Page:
OnSafari: Beauty & Guilt

OnSafari: Beauty & Guilt

SaruniSamburuWe are in a “safari camp” called Saruni in Kenya. It’s the only “camp” in the Kalama Reserve, 220,000 extremely wild acres that sit just on top of Samburu National Reserve. I’m hard pressed to think of a more beautiful place for tourists to stay in all of East Africa.

Later today and tonight we begin our game viewing, but arriving just for lunch it was universally decided to just “hang out” for the rest of the afternoon. You can imagine why.

Each totally private villa is chopped out of a kopjes (granite rock) about 500′ feet above the Great Northern Frontier Plains. There are sweeping views for miles and miles. The rains have transformed the red earth landscape into a carpet of green. Stark mountains and irregular hills, remnants of the turbulent volcanic age 3 millions years ago, cast charcoal shadows the length of finger lakes over the bright landscape.

You enter your villa into the living/dining room, open on two sides onto a covered stone deck. The fridge is stocked with beer, sodas and wine. Take the winding stone staircase up into the bedroom, also opened overlooking the plains. Attached is a full bathroom with an additional outdoor shower perched on a small stone platform protruding over the plains.

Created with modern Italian style by former CNN employee, Riccardo Orizio, each villa is a masterpiece of functional style. This is a community partnership with the local Samburu, and all the staff but the manager couple is Samburu.

Few communities in Kenya were so caught in the cross-hairs of modernization as the Samburu. More remote and much smaller a community than the Maasai, they live in an area famous for its rare wildlife and beautiful landscape, but one that is nonetheless ravaged by climate change.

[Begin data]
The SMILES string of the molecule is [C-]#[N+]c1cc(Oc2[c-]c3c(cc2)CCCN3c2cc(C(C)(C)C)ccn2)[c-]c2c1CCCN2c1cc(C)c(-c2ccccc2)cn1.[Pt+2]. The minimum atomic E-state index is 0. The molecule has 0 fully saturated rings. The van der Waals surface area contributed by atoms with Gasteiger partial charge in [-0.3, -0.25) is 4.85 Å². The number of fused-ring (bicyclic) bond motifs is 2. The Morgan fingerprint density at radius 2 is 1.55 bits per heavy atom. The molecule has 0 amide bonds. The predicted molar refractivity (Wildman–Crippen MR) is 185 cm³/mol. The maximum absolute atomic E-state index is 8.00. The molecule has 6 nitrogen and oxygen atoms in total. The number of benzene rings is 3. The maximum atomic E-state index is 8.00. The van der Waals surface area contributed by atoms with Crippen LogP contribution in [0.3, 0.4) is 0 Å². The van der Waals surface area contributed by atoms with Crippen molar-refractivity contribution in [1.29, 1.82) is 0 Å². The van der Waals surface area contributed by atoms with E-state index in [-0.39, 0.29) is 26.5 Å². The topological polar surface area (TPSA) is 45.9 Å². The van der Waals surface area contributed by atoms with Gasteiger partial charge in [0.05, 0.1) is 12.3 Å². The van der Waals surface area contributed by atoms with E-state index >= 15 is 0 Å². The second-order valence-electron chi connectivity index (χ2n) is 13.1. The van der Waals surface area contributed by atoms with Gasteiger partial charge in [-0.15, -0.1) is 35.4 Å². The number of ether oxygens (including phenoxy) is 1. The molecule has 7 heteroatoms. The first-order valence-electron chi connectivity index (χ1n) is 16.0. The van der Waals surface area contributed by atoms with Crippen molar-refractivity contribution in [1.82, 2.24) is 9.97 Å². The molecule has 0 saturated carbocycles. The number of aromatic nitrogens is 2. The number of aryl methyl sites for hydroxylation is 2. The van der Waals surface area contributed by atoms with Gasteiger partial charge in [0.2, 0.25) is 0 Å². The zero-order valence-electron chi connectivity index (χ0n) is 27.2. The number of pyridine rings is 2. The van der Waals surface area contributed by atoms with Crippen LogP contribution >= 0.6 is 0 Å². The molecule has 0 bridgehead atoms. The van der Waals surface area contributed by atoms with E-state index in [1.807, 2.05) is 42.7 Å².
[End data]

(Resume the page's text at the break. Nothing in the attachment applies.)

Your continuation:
Traditional ways of life all over East Africa fell by the wayside some time ago as education took hold. But for many of the newly educated peoples, they were suddenly matriculated out of their normal ways of life, with no new opportunities for them.

It’s the reason that so many of Africa’s great cities have huge slum components. The young villager armed with all the math and history and language skills needed for a modern life understandably loses interest in traditional herding, that in any case has grown increasingly stressful as the desert expands.

She comes to the city along with tens of thousands of other kids and no matter how ambitious or skilled or polite, cannot find a job.

Community partnerships like Saruni try to address this problem. Of course they can’t begin to solve it. Relative to the tens of thousands of newly educated migrating into the city almost every year, community partnerships like Saruni might employ a thousand at best in all of Kenya.

So I feel it critically important to recognize that some of the claims these partnerships proffer are grandiose at best. I think a better way to see these partnerships are that they don’t contribute to the problem. They are noble gestures by good souls like Orizio who clearly decided that the privilege he was born into must be shared.

And you can imagine how fortunate the Samburu working here feel. Their mein, their skills, their attentiveness and simply friendliness are so far superior, for example, to the somewhat swaggered staff we just experienced last night at the Mt. Kenya Safari Club.

Hopefully, one of the staff of Saruni or their children will emerge as the effective politician who somehow organizes the transformation his society so desperately needs.

As a safari broker and long time guide my very personal concern is that my clients’ experience of places like Saruni creates a false universe of where they are. That’s why we suffer the long drive out of Nairobi with hours of impoverished modernity flying by the window. It’s why I talk politics and society and history, as much as wildlife.

The Samburu landscape, the noble histories of its people, the remarkable ecology with its unique biomass represents all that’s good in the universe. You can’t put a value on this perfection. You can’t even really describe it. You have to experience it.

Perhaps because it’s so isolated Kalama’s stellar existential continuity isn’t diminished by the horrible failings of the modern world. Yet.

So it’s important to keep the guilt alive even as we “hang out” on a giant boulder over one of the grandest landscapes in existence.